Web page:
Earlier this week, South Beach taqueria, Taquiza, celebrated its first anniversary. In a town that has more taco shops than you can count, Taquiza has managed to stick out in the crowd with its authentic tacos and even more authentic handmade masa tortillas that has every food-lover in town talking. Eater sat down with its executive chef Steve Santana to learn more about the restaurant's first year and what's next for the concept.
Overall, how was the first year at Taquiza?
Pretty good. Better than expected. Definitely it is surprising how much we kept evolving and learning and especially with the masa and the corn. We're still it and learning so it's like ... There hasn't been enough time to get bored I guess is what I'm trying to say. There's always something going on, something happening, something to learn.
What would you say were some of the biggest challenges you faced in the past year?
Always kind of scaling up. Maybe not anticipating how well received it was, I guess. Kind of just dealing with that and then there was like crowds, which we learned right after we first opened during Art Basel. That was like a quick lesson and yeah, just like getting the corn right, getting the production right, getting the timing right. Finding out how to organize staff and hours and just the whole thing was pretty interesting.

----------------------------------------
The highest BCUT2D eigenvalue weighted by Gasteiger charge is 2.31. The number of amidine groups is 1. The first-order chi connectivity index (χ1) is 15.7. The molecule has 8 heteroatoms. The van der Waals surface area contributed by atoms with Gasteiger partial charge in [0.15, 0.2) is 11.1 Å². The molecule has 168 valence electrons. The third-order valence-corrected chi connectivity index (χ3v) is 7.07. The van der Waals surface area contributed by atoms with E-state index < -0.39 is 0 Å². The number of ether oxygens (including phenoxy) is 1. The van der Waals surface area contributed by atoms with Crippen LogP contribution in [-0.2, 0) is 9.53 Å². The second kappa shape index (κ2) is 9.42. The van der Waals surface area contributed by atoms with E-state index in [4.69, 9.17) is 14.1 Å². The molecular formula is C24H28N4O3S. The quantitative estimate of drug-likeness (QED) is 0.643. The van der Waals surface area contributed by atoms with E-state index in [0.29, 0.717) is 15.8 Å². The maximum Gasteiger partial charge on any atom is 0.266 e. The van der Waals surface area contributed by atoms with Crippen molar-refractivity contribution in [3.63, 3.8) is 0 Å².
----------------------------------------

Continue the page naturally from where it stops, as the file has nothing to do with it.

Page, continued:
What would you say has been the biggest accomplishment over the past year?
Hmm. I guess, just being true to the original idea and concept. Like, we haven't kind of deviated. We haven't gone kind of like fusion-y or like modern. We've just been doing what we think is right. We just stuck with that.
You kind of touched on the whole restaurant evolving. Can you elaborate on that, how has it evolved in the past year?
Clinically, like we have this new equipment that we just put in, maybe like less than a month ago actually. Just like, menu items grew. I think we opened with like three tacos. We grew that group. Kind of tweaked all the recipes and meat proteins, also just getting events set up and being invited to all these different things. I mean, it's like the whole thing is just like ... It's very different from when I was doing my lunch at Eating House or stuff at Shaker, like dinner service or special events. It's been like a very unique kind of thing.
And the tortillas, we have to talk about those. They became very popular very quickly and you supply them for a lot of restaurants now. How are you managing that kind of growing demand along with the restaurant?
That's been tricky. Just scaling it up. Getting the timing right. At the beginning, I used to like roll out tortillas usually to order. Now we have like a pretty good system where someone gets here early, does like 50 batches and kind of sets us up for the whole day. It's part of the daily prep now. We send out what we need. We've got two guys now that just bang it out every morning starting from like 5am or 6am.
You have a new beer garden concept in the works, The Grdn, any updates on that?
It's coming along cool. We've got these guys to help design the space and build out the bar for us. Actually, they built Sweet Liberty. They had a hand in that. Their work is pretty cool. It should be coming up this month. We're just waiting on the new keg box and then they're going to build the back bar around it which is pretty much almost assembled already, so I mean, it's pretty close. Licenses and all that they're already there from the property, so that's not an issue. We'll work on the hot dog cart concept after the bar opens up. Maybe give them a little time to breathe and then we'll bring them the food part.
Does it feel like it has been a year?
Not even. Nope. Not at all. Went by like that. Kind of ridiculous.